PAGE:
Just the other day I was visiting the mall and it struck me how many companies use dogs as part of their fashion brand. And not just in a theoretical way, but actual representations of dogs in their windows and entrance ways. So, I started to think about what these dogs are representing for the brands. Here’s what I came up with.
Aeropostale is a mall store selling casual wear that targets children and teens. Despite being rather cheap, the company tries to portray a high-quality image and style its store more like high-price brands than a bargain or outlet store.
Aeropostale uses a Bulldog in its marketing, represented not only in the window, but in terms such as “Bulldog sale,” in advertisements, and on T-shirts as a kind of logo.
This makes me think that the Bulldog, being a pedigree that’s associated with university sports, is a subtle part of creating an upmarket image. At the same time, Aeropostale is aiming at younger people, even children, which might be why it features an animal, when similar brands targeting teens and young adults (such as American Eagle) do not. However, recently the shift has been away from dog logos and toward bright colors and phone apps. Apparently, the company’s marketers think that kids now like tech more than dogs.
Pink is a Victoria’s Secret brand that aims at teens and college-age kids. Pink constantly faces accusations of “sexualizing” children because its target audience extends down from women in their early 20s to 15-year-olds.
Pink really pushes its mascot, a generic Beagle-like dog with a boldly patterned coat. In this case, it seems like the dog is not meant to read as a literal animal, but as a child’s plush toy. Displayed at the front of the store, it defuses the potentially risqué-looking display of lingerie and helps the store look more acceptable to parents, so it leans the brand away from sexy and towards cute. The dog has no features and is always shown in a bright non-realistic color pattern.
The pink dog in the store at my mall looks like it has been a literal child-magnet; it’s visibly worn from being groped by grubby fingers. But when parents turn to the hourglass-shaped mannequins, how many are going to be alarmed and contribute to campaigns that protest Victoria’s Secret reaching out to teen and even pre-teen customers?
In 1995 Old Navy selected a spokesdog out of the shelter. Magic was an Airedale cross who filled the role from 1995-2001. The company also started a line of doggie fashion. In 2006 it held a very high-profile contest to find a new spokesdog, which was won by another rescued mixed-breed dog called Paco, but then never really used him. (Or her? It’s hard to find out much about the winning dog.)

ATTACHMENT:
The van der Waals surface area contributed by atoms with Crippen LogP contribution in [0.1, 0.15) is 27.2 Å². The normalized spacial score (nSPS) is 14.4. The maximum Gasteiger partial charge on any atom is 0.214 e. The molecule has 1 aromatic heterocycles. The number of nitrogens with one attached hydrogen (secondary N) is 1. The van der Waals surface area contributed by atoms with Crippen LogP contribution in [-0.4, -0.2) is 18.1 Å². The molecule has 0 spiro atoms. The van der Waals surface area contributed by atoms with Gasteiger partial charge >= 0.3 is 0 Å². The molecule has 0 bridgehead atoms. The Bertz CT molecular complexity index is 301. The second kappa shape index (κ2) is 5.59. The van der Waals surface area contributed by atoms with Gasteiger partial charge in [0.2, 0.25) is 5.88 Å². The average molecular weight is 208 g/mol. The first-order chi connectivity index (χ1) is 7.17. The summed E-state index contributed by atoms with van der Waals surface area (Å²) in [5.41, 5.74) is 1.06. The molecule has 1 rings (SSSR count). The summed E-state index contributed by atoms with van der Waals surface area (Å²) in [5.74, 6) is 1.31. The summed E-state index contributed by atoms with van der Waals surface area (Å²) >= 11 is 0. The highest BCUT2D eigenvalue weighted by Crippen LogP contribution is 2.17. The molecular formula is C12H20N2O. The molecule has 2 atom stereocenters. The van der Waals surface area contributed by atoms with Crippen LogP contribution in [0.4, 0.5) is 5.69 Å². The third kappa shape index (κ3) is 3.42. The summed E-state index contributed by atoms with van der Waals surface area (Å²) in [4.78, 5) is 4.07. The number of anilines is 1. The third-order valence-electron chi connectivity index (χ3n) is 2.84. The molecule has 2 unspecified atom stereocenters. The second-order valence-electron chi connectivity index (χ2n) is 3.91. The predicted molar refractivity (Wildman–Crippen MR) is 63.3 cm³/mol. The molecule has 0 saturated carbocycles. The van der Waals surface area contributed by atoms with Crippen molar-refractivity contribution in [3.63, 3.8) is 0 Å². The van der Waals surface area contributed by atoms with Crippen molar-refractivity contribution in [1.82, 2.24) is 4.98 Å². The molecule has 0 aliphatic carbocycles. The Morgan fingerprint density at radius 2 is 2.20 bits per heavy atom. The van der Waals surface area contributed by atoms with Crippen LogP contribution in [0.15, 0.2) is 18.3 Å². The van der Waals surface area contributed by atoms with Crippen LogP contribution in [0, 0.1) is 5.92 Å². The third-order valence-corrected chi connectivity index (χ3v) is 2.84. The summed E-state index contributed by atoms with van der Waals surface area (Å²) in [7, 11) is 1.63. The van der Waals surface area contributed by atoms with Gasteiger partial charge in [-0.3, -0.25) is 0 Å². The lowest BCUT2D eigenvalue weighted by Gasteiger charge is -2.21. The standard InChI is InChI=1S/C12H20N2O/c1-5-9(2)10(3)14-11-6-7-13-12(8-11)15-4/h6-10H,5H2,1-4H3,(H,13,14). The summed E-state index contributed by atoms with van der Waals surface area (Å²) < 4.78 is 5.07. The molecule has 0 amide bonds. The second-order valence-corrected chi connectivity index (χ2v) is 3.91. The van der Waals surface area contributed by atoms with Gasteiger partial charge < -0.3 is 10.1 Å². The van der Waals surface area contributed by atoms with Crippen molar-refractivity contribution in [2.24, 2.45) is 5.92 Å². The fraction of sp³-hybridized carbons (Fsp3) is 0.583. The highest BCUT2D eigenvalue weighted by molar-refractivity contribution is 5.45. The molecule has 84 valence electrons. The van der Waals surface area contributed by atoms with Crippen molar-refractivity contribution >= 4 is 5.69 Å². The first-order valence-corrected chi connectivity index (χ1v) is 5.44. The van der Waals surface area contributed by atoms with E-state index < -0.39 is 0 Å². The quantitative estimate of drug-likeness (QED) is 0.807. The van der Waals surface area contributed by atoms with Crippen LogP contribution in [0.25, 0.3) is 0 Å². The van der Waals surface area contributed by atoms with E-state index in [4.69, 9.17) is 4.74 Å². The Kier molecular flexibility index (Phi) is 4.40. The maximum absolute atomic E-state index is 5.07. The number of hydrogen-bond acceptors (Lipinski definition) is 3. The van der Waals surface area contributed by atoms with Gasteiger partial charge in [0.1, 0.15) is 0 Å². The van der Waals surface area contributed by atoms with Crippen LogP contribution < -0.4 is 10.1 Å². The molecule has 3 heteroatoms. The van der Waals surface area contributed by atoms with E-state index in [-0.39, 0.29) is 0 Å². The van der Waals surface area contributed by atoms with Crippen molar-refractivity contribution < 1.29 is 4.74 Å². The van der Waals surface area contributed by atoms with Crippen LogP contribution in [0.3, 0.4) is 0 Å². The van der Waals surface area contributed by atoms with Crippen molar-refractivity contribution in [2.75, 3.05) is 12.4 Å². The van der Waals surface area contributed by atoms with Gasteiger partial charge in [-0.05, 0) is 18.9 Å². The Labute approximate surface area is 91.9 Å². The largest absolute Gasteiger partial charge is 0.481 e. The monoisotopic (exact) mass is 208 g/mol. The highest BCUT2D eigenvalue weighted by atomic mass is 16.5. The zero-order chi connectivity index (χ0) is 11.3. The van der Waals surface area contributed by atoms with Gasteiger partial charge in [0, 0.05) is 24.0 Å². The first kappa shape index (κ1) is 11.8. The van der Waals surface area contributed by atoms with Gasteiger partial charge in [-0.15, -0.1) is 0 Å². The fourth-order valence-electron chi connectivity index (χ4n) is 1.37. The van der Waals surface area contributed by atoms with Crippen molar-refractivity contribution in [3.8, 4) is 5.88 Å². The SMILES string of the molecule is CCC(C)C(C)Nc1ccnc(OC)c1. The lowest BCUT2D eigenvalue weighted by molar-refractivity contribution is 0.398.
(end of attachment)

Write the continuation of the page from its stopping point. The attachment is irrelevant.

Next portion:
It seems as if the current mannequin dog is based loosely on Magic, or some similar non-pedigree pooch. In the case of Old Navy, the target consumer group is young mothers, so the dog helps by contributing to a family vibe.
What dogs do for brands
So overall, you can see the brands that use dogs have marketing terms that could easily be used to describe actual dogs. Fun, cute, playful. Something about dogs makes people think about wholesome families, and dogs will always appeal to children.
So basically, dogs are enhancing the heck out of what are essentially the cheapest kinds of clothing that can still be considered “fashion” and the sexiest kind of clothing that can still be considered okay for kids. But could these brands be doing a little more to give back?
What do brands do for dogs?
I get that fashion brands are mostly not interested in any “downer” messages, especially brands that sell faux-varsity cool to teens. So I don’t expect some kind of educational brochure about the overbreeding of the Bulldog, or the number of shelter dogs who never get their forever home.
But Aeropostale could model its display dog on one of the new responsibly bred bulldogs with a wider waist (to avoid the need for routine caesarians) and a slightly longer nose and tail (to avoid crippling deformity). It could play its own small part in normalizing the appearance of the more robust and vigorous bull dog that will not need surgery just to lift rolls of skin from her eyes so she can see.
Pink could theme a photo shoot about girls volunteering as puppy socializers at a shelter. Cute girls, cute puppies, and a great message about volunteerism and the need to give puppies social experiences early in life. I’m not sure how the lingerie would fit in, but I am sure a clever advertising company could work that out.
And Old Navy could revive its supermodel mannequin advertisements to have a story about the mannequins losing its dog, but he’d be found again because of his his super fashionable collar (as well as his tag and microchip). Thus breathing new life into the dog fashion lines, portraying a great message, and reminding store managers that just like any live dog, the dog mannequin should be properly dressed at all times with a collar and tag.
Because while I know these brands only keep symbolic dogs, shouldn’t these dogs symbolize the standard of care that every fun, cute, playful dog deserves?
About the author: Emily Kane is a New Zealand-born animal behaviorist of the throw-back radical behaviorist type, albeit with a holistic-yuppie-feminist-slacker twist. She spent many years as an animal behavior researcher and is now more of an indoor paper-pushing researcher. Her early dog-related education came from Jess the Afghan Hound and Border Collies Bandit and Tam. It is now being continued by her own dogs and extended dog family and some cats (and her three aquatic snails Gala, Granny, and Pippin — they think of themselves as dog-esque.